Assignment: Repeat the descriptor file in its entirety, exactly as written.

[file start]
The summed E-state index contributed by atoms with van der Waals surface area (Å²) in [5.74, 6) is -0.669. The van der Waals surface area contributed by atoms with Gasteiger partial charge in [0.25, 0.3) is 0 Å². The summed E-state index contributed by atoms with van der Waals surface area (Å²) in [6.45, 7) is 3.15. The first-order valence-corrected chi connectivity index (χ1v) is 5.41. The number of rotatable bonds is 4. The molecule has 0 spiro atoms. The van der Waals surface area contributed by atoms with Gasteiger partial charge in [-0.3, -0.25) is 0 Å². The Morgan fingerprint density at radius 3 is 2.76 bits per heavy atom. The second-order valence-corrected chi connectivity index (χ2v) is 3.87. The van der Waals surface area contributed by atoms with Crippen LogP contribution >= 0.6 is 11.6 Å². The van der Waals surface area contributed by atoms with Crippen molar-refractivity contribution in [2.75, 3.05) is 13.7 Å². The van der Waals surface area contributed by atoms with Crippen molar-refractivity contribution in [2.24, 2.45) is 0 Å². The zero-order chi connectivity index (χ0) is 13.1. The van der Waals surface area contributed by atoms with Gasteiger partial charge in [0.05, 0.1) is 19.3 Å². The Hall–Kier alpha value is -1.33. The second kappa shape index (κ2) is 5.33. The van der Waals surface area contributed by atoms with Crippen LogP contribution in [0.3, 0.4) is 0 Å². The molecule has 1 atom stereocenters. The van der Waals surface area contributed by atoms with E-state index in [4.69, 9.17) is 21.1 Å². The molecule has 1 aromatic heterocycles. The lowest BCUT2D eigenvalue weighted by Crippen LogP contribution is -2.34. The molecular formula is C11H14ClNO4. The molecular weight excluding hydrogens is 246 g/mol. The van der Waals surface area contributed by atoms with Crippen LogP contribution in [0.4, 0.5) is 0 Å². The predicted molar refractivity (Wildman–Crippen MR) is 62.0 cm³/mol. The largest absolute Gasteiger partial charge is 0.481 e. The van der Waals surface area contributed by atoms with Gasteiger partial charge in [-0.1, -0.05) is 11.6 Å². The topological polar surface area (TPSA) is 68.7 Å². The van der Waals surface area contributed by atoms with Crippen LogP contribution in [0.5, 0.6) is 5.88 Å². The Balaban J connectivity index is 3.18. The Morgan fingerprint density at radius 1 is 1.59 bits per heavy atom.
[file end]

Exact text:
The summed E-state index contributed by atoms with van der Waals surface area (Å²) in [5.74, 6) is -0.669. The van der Waals surface area contributed by atoms with Gasteiger partial charge in [0.25, 0.3) is 0 Å². The summed E-state index contributed by atoms with van der Waals surface area (Å²) in [6.45, 7) is 3.15. The first-order valence-corrected chi connectivity index (χ1v) is 5.41. The number of rotatable bonds is 4. The molecule has 0 spiro atoms. The van der Waals surface area contributed by atoms with Gasteiger partial charge in [-0.3, -0.25) is 0 Å². The Morgan fingerprint density at radius 3 is 2.76 bits per heavy atom. The second-order valence-corrected chi connectivity index (χ2v) is 3.87. The van der Waals surface area contributed by atoms with Crippen LogP contribution >= 0.6 is 11.6 Å². The van der Waals surface area contributed by atoms with Crippen molar-refractivity contribution in [2.75, 3.05) is 13.7 Å². The van der Waals surface area contributed by atoms with Crippen molar-refractivity contribution in [2.24, 2.45) is 0 Å². The zero-order chi connectivity index (χ0) is 13.1. The van der Waals surface area contributed by atoms with Gasteiger partial charge in [0.05, 0.1) is 19.3 Å². The Hall–Kier alpha value is -1.33. The second kappa shape index (κ2) is 5.33. The van der Waals surface area contributed by atoms with Crippen LogP contribution in [0.3, 0.4) is 0 Å². The molecule has 1 atom stereocenters. The van der Waals surface area contributed by atoms with E-state index in [4.69, 9.17) is 21.1 Å². The molecule has 1 aromatic heterocycles. The lowest BCUT2D eigenvalue weighted by Crippen LogP contribution is -2.34. The molecular formula is C11H14ClNO4. The molecular weight excluding hydrogens is 246 g/mol. The van der Waals surface area contributed by atoms with Crippen LogP contribution in [0.4, 0.5) is 0 Å². The predicted molar refractivity (Wildman–Crippen MR) is 62.0 cm³/mol. The largest absolute Gasteiger partial charge is 0.481 e. The van der Waals surface area contributed by atoms with Gasteiger partial charge in [-0.1, -0.05) is 11.6 Å². The topological polar surface area (TPSA) is 68.7 Å². The van der Waals surface area contributed by atoms with Crippen LogP contribution in [0.5, 0.6) is 5.88 Å². The Balaban J connectivity index is 3.18. The Morgan fingerprint density at radius 1 is 1.59 bits per heavy atom.